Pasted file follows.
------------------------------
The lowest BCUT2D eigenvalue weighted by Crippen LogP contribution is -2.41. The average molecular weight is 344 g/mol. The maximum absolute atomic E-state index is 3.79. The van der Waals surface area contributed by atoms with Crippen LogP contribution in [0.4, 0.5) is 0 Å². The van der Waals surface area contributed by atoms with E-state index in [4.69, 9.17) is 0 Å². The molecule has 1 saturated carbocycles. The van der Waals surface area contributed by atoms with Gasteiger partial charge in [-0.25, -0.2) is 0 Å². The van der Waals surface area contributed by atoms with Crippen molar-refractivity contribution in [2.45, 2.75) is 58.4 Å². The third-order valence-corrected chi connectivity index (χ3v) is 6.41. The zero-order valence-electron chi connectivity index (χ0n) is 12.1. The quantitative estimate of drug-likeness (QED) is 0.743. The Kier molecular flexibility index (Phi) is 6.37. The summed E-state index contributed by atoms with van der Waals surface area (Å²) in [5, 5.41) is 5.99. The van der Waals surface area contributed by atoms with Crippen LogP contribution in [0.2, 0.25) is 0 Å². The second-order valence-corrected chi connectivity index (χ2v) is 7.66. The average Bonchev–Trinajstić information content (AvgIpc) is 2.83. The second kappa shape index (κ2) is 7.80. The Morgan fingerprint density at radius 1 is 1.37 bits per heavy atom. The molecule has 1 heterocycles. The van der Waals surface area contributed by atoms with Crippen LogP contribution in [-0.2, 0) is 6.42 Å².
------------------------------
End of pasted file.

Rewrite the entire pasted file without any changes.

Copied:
The lowest BCUT2D eigenvalue weighted by Crippen LogP contribution is -2.41. The average molecular weight is 344 g/mol. The maximum absolute atomic E-state index is 3.79. The van der Waals surface area contributed by atoms with Crippen LogP contribution in [0.4, 0.5) is 0 Å². The van der Waals surface area contributed by atoms with E-state index in [4.69, 9.17) is 0 Å². The molecule has 1 saturated carbocycles. The van der Waals surface area contributed by atoms with Gasteiger partial charge in [-0.25, -0.2) is 0 Å². The van der Waals surface area contributed by atoms with Crippen molar-refractivity contribution in [2.45, 2.75) is 58.4 Å². The third-order valence-corrected chi connectivity index (χ3v) is 6.41. The zero-order valence-electron chi connectivity index (χ0n) is 12.1. The quantitative estimate of drug-likeness (QED) is 0.743. The Kier molecular flexibility index (Phi) is 6.37. The summed E-state index contributed by atoms with van der Waals surface area (Å²) in [5, 5.41) is 5.99. The van der Waals surface area contributed by atoms with Crippen LogP contribution in [0.2, 0.25) is 0 Å². The second-order valence-corrected chi connectivity index (χ2v) is 7.66. The average Bonchev–Trinajstić information content (AvgIpc) is 2.83. The second kappa shape index (κ2) is 7.80. The Morgan fingerprint density at radius 1 is 1.37 bits per heavy atom. The molecule has 1 heterocycles. The van der Waals surface area contributed by atoms with Crippen LogP contribution in [-0.2, 0) is 6.42 Å².